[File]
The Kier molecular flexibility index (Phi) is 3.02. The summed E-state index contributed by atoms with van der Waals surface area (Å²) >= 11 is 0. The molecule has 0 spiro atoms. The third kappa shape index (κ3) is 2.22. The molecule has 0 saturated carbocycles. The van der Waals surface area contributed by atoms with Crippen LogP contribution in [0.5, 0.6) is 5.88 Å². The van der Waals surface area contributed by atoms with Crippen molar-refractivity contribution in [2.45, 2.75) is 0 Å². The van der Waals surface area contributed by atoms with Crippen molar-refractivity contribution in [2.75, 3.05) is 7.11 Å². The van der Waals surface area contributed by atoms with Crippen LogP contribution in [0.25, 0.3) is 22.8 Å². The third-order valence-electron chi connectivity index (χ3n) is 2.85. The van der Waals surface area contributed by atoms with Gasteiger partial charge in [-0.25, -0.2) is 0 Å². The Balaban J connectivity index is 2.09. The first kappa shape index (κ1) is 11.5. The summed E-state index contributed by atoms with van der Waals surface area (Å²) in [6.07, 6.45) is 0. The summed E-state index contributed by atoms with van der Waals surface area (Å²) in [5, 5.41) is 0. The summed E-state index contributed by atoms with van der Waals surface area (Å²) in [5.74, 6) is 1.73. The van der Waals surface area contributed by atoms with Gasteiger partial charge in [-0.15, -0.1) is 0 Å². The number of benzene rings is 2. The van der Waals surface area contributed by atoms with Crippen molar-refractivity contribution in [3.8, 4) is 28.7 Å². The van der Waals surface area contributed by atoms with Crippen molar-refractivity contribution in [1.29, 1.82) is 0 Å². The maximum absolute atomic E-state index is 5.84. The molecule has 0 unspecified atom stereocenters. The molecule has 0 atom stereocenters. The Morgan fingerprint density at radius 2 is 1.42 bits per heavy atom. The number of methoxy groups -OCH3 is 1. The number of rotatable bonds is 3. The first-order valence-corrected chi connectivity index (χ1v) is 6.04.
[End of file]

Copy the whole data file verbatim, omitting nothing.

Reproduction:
The Kier molecular flexibility index (Phi) is 3.02. The summed E-state index contributed by atoms with van der Waals surface area (Å²) >= 11 is 0. The molecule has 0 spiro atoms. The third kappa shape index (κ3) is 2.22. The molecule has 0 saturated carbocycles. The van der Waals surface area contributed by atoms with Crippen LogP contribution in [0.5, 0.6) is 5.88 Å². The van der Waals surface area contributed by atoms with Crippen molar-refractivity contribution in [2.45, 2.75) is 0 Å². The van der Waals surface area contributed by atoms with Crippen molar-refractivity contribution in [2.75, 3.05) is 7.11 Å². The van der Waals surface area contributed by atoms with Crippen LogP contribution in [0.25, 0.3) is 22.8 Å². The third-order valence-electron chi connectivity index (χ3n) is 2.85. The van der Waals surface area contributed by atoms with Gasteiger partial charge in [-0.25, -0.2) is 0 Å². The Balaban J connectivity index is 2.09. The first kappa shape index (κ1) is 11.5. The summed E-state index contributed by atoms with van der Waals surface area (Å²) in [6.07, 6.45) is 0. The summed E-state index contributed by atoms with van der Waals surface area (Å²) in [5, 5.41) is 0. The summed E-state index contributed by atoms with van der Waals surface area (Å²) in [5.74, 6) is 1.73. The van der Waals surface area contributed by atoms with Gasteiger partial charge in [-0.15, -0.1) is 0 Å². The number of benzene rings is 2. The van der Waals surface area contributed by atoms with Crippen molar-refractivity contribution in [3.8, 4) is 28.7 Å². The van der Waals surface area contributed by atoms with Crippen molar-refractivity contribution in [1.29, 1.82) is 0 Å². The maximum absolute atomic E-state index is 5.84. The molecule has 0 unspecified atom stereocenters. The molecule has 0 atom stereocenters. The Morgan fingerprint density at radius 2 is 1.42 bits per heavy atom. The number of methoxy groups -OCH3 is 1. The number of rotatable bonds is 3. The first-order valence-corrected chi connectivity index (χ1v) is 6.04.